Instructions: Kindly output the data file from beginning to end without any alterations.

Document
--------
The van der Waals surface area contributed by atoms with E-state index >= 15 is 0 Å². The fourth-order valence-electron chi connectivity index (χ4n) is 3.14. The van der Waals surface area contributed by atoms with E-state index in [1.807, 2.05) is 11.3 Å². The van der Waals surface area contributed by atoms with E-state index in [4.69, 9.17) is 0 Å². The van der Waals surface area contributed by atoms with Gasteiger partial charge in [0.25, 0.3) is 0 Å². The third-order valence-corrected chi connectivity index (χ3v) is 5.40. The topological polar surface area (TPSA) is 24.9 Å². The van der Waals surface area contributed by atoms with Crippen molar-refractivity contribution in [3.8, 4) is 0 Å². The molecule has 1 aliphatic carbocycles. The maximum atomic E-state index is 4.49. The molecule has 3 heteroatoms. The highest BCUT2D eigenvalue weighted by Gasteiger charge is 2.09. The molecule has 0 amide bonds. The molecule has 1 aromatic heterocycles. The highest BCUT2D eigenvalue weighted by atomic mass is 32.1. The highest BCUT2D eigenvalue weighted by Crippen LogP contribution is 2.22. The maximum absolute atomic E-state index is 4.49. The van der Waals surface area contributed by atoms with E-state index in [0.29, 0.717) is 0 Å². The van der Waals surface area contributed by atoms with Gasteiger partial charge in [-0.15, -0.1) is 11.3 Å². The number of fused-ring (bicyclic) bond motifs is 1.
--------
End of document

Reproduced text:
The van der Waals surface area contributed by atoms with E-state index >= 15 is 0 Å². The fourth-order valence-electron chi connectivity index (χ4n) is 3.14. The van der Waals surface area contributed by atoms with E-state index in [1.807, 2.05) is 11.3 Å². The van der Waals surface area contributed by atoms with E-state index in [4.69, 9.17) is 0 Å². The van der Waals surface area contributed by atoms with Gasteiger partial charge in [0.25, 0.3) is 0 Å². The third-order valence-corrected chi connectivity index (χ3v) is 5.40. The topological polar surface area (TPSA) is 24.9 Å². The van der Waals surface area contributed by atoms with Crippen molar-refractivity contribution in [3.8, 4) is 0 Å². The molecule has 1 aliphatic carbocycles. The maximum atomic E-state index is 4.49. The molecule has 3 heteroatoms. The highest BCUT2D eigenvalue weighted by Gasteiger charge is 2.09. The molecule has 0 amide bonds. The molecule has 1 aromatic heterocycles. The highest BCUT2D eigenvalue weighted by atomic mass is 32.1. The highest BCUT2D eigenvalue weighted by Crippen LogP contribution is 2.22. The maximum absolute atomic E-state index is 4.49. The van der Waals surface area contributed by atoms with E-state index in [0.29, 0.717) is 0 Å². The van der Waals surface area contributed by atoms with Gasteiger partial charge in [-0.15, -0.1) is 11.3 Å². The number of fused-ring (bicyclic) bond motifs is 1.